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Topic Title: Error message the first time running a custom command
Topic Summary:
Created On: 04/23/2022 03:44 PM
Status: Post and Reply
Linear : Threading : Single : Branch
 Error message the first time running a custom command   - Alan Cantor - 04/23/2022 03:44 PM  
 Error message the first time running a custom command   - Robert Snow - 07/31/2022 04:28 PM  
 Error message the first time running a custom command   - Mav - 08/01/2022 01:44 AM  
 Error message the first time running a custom command   - Alan Cantor - 08/01/2022 10:20 AM  
 Error message the first time running a custom command   - Edgar - 08/03/2022 09:39 AM  
 Error message the first time running a custom command   - Alan Cantor - 08/03/2022 03:28 PM  
 Error message the first time running a custom command   - Mav - 08/04/2022 02:04 AM  
 Error message the first time running a custom command   - Alan Cantor - 08/04/2022 10:32 AM  
 Error message the first time running a custom command   - R. Wilke - 08/04/2022 11:22 AM  
 Error message the first time running a custom command   - Mphillipson - 08/04/2022 01:17 PM  
 Error message the first time running a custom command   - kkkwj - 08/04/2022 03:06 PM  
 Error message the first time running a custom command   - Mphillipson - 08/06/2022 03:33 PM  
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 04/23/2022 03:44 PM
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Alan Cantor
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I have a custom Dragon command for Excel called "good bye <values> <values>.

The first time I run this command after launching Dragon, I get this error message:

---------------------------
MyCommands
---------------------------
The Macro contains the error:

MyCommand: "good bye 5 8"
Line:    5
Position:    0
Description: (10096) ActiveX Automation: no object currently active. -

Please use MyCommands Editor to make the appropriate corrections.
---------------------------
OK   
---------------------------

I clear the error message, repeat the command, and voilà! The command works, and continues to work for as long as Dragon is running.

The same thing happens the next time I run Dragon.

What might cause a command like this to fail the first time?

Not sure this is relevant, but as part of this command, I set the Reference to "Microsoft Excel XX.0 Object Library (X.X)". [The values of X depend on the Excel version.]

 07/31/2022 04:28 PM
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Robert Snow
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I'm sure you thought of this but could it have anything to do with system restart. 



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Robert Snow
Germantown, WI

 08/01/2022 01:44 AM
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Mav
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[...]The Macro contains the error: MyCommand: "good bye 5 8" Line:    5 Position:    0 Description: (10096) ActiveX Automation: no object currently active. [...]

What is the command in line 5?

Without knowing this, it's next to impossible to tell for sure what causes the problem.

Could it be that you're starting Excel and the target document simply hasn't been initialized yet?

 

hth

mav

 08/01/2022 10:20 AM
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Alan Cantor
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Hi Mav,

My practice is to add blank lines to my scripts to make them easier to read. In this case, Line 5 is blank!

1 Sub Main
2
3 Dim objExcel As Excel.Application
4 Set objExcel = GetObject(, "Excel.Application")
5
6 Dim StartRow, EndRow, RangeRow As String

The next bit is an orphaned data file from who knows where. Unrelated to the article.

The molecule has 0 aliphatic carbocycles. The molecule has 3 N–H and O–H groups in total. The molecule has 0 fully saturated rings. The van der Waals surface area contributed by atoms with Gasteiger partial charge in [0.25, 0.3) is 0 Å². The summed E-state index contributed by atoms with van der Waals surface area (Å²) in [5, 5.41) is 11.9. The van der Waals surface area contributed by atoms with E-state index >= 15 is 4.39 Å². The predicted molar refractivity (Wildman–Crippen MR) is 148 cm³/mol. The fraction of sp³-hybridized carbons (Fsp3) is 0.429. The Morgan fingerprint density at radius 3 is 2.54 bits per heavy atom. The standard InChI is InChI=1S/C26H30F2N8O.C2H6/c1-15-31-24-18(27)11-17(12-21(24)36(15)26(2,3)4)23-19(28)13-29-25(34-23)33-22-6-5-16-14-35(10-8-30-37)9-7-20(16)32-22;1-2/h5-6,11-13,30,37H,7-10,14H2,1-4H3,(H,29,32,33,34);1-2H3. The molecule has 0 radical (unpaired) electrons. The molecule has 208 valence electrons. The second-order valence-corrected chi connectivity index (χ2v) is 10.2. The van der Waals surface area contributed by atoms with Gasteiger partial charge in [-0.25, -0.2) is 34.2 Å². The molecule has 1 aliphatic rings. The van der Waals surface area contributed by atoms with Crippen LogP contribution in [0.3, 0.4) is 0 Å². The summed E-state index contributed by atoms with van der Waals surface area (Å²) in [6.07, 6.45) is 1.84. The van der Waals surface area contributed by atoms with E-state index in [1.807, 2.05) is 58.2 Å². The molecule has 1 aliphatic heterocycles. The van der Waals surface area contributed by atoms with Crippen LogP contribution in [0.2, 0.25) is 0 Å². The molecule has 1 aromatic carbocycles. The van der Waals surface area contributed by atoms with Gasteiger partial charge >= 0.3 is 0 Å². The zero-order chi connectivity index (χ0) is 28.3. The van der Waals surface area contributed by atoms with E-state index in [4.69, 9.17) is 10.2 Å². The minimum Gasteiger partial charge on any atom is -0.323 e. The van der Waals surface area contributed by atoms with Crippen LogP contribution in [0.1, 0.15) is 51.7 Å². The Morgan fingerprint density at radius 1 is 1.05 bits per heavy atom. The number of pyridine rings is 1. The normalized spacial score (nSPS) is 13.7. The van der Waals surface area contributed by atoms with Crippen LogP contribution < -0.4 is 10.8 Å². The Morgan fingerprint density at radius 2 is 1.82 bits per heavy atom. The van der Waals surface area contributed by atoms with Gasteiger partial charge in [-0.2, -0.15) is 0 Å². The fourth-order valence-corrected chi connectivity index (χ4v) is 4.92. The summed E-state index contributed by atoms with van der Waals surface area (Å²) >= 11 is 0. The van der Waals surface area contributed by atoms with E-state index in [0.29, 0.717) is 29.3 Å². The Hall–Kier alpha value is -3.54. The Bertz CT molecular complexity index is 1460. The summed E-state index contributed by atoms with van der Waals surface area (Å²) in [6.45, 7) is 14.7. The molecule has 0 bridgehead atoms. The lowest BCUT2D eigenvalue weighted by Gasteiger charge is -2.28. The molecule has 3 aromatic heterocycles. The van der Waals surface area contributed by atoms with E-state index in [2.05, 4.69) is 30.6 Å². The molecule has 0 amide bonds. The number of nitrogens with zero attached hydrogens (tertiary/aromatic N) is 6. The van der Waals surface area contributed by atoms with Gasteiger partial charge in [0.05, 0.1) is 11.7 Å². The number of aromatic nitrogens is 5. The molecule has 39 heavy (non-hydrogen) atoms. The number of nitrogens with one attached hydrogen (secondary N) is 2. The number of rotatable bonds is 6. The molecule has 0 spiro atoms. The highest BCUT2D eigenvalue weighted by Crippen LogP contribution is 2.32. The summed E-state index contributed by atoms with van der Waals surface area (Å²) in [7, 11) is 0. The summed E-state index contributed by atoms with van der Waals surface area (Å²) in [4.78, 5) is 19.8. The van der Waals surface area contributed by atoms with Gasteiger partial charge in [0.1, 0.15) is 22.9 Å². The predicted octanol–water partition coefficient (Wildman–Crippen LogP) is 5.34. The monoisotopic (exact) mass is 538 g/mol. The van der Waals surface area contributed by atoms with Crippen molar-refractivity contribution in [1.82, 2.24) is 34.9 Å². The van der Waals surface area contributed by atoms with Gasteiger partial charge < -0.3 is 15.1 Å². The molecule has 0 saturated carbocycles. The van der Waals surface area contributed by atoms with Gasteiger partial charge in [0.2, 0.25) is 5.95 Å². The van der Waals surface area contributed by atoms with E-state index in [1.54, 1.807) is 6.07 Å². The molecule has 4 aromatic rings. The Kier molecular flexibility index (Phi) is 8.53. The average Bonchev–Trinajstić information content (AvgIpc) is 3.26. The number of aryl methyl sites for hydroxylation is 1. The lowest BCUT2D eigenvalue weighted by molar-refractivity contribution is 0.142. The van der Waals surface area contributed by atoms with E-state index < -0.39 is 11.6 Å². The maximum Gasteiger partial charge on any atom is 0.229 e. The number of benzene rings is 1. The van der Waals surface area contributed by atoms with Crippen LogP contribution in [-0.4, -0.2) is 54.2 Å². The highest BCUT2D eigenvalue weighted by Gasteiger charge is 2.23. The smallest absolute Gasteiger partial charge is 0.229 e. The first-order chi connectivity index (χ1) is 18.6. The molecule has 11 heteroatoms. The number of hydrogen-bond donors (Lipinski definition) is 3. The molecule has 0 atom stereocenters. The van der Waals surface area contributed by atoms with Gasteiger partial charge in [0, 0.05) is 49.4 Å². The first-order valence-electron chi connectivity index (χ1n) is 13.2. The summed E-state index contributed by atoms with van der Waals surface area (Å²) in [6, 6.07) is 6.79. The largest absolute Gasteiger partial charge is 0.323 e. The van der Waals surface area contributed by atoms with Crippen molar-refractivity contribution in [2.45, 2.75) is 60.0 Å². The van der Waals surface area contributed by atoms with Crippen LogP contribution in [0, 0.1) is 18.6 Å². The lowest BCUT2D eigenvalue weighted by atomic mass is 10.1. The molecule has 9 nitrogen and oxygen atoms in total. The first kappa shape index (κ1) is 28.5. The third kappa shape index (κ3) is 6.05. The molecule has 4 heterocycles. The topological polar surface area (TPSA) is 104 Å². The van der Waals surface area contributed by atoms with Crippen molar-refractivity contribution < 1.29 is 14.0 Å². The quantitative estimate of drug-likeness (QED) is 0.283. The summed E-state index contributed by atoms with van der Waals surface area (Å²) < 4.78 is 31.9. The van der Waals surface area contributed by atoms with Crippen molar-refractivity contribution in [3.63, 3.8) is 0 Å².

7
8 Let StartRow = ListVar1
9 Let EndRow = ListVar2
10
11 Let RangeRow = StartRow & ":" & EndRow
12
13 objExcel.Rows(RangeRow).Delete
14
15 End Sub

When I remove the blank lines from the script, the instruction that triggers the error message is "Dim StartRow, EndRow, RangeRow As String"



 08/03/2022 09:39 AM
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Edgar
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Originally posted by: Alan Cantor Hi Mav, My practice is to add blank lines to my scripts to make them easier to read. In this case, Line 5 is blank!

1 Sub Main

2

3 Dim objExcel As Excel.Application

4 Set objExcel = GetObject(, "Excel.Application")

5

6 Dim StartRow, EndRow, RangeRow As String

7

8 Let StartRow = ListVar1 9 Let EndRow = ListVar2

10

11 Let RangeRow = StartRow & ":" & EndRow

12

13 objExcel.Rows(RangeRow).Delete

14

15 End Sub

When I remove the blank lines from the script, the instruction that triggers the error message is "Dim StartRow, EndRow, RangeRow As String"

 

Three thoughts…

1) it's highly probable that line 4 "Set objExcel = GetObject(, "Excel.Application")" is the culprit. Try moving it down below line 11 (Let RangeRow…); The error message should now show the line number just above the "Set obj…". This will indicate that the "Set obj…" line is the actual culprit.

2) can you provide a link to the documentation for "GetObject"?

3) a possible workaround, create a custom startup script for Excel which you would always use in place of "start Excel": (In pseudocode)

Sub Main

     ShellExecute "[Fully qualified to excel]"

     [Wait 1] however long it takes for Excel to fully open

     Dim objExcel As Excel.Application

     Set objExcel = GetObject(, "Excel.Application")

End Sub

You could get fancy and also pass in the filename if you wanted but that might actually make matters worse. Then, your row deletion script Would remain exactly as is (with another call to "Dim obj…" and "Set obj…". This might "prime the pump" <shrug>.

 



-------------------------

-Edgar
DPI 15.3, 64-bit Windows 10 Pro, OpenOffice & Office 365, Norton Security, Shure X2U XLR to USB mic adapter with Audio Technica DB135 vocal mic, Asus X299-Deluxe Prime, Intel Core i9-7940X (14 core, 4.3 GHz overclocked to 4.9 GHz), G.SKILL TridentZ Series 64GB (4 x 16GB) DDR4 3333 (PC4 26600) F4-3333C16Q-64GTZ, NVIDIA GIGABYTE GeForce GTX 1060 GV-N1060G1 GAMING-6GD REV 2.0 6GB graphics card with 3 1920x1080 monitors

 08/03/2022 03:28 PM
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Alan Cantor
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Hi Edgar,

I think you're onto something. Maybe the pump isn't getting primed!

I like your ideas, especially your pointing out that there's nothing sacrosanct about the position of this line...

Set objExcel = GetObject(, "Excel.Application")